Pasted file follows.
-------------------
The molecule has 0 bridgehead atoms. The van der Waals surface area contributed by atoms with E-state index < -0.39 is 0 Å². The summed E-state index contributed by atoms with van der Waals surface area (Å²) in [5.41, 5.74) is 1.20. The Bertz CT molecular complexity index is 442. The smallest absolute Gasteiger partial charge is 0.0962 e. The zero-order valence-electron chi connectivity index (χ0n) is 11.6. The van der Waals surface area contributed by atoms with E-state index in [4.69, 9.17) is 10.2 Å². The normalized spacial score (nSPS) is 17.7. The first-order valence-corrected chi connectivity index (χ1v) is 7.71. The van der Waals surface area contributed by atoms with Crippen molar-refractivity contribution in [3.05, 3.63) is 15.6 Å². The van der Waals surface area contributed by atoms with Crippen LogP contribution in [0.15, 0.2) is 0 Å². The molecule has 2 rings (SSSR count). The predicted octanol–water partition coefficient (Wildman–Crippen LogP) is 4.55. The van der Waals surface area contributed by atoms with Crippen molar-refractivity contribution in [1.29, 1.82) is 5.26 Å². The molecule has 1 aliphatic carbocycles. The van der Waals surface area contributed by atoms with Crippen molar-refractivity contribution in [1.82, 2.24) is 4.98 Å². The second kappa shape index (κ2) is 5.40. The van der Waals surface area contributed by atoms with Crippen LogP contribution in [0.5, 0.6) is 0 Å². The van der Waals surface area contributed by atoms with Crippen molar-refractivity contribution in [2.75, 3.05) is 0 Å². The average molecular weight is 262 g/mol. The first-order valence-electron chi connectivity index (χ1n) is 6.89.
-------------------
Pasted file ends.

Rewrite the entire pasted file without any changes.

The molecule has 0 bridgehead atoms. The van der Waals surface area contributed by atoms with E-state index < -0.39 is 0 Å². The summed E-state index contributed by atoms with van der Waals surface area (Å²) in [5.41, 5.74) is 1.20. The Bertz CT molecular complexity index is 442. The smallest absolute Gasteiger partial charge is 0.0962 e. The zero-order valence-electron chi connectivity index (χ0n) is 11.6. The van der Waals surface area contributed by atoms with E-state index in [4.69, 9.17) is 10.2 Å². The normalized spacial score (nSPS) is 17.7. The first-order valence-corrected chi connectivity index (χ1v) is 7.71. The van der Waals surface area contributed by atoms with Crippen molar-refractivity contribution in [3.05, 3.63) is 15.6 Å². The van der Waals surface area contributed by atoms with Crippen LogP contribution in [0.15, 0.2) is 0 Å². The molecule has 2 rings (SSSR count). The predicted octanol–water partition coefficient (Wildman–Crippen LogP) is 4.55. The van der Waals surface area contributed by atoms with Crippen molar-refractivity contribution in [1.29, 1.82) is 5.26 Å². The molecule has 1 aliphatic carbocycles. The van der Waals surface area contributed by atoms with Crippen molar-refractivity contribution in [1.82, 2.24) is 4.98 Å². The second kappa shape index (κ2) is 5.40. The van der Waals surface area contributed by atoms with Crippen LogP contribution in [0.5, 0.6) is 0 Å². The van der Waals surface area contributed by atoms with Crippen molar-refractivity contribution in [2.75, 3.05) is 0 Å². The average molecular weight is 262 g/mol. The first-order valence-electron chi connectivity index (χ1n) is 6.89.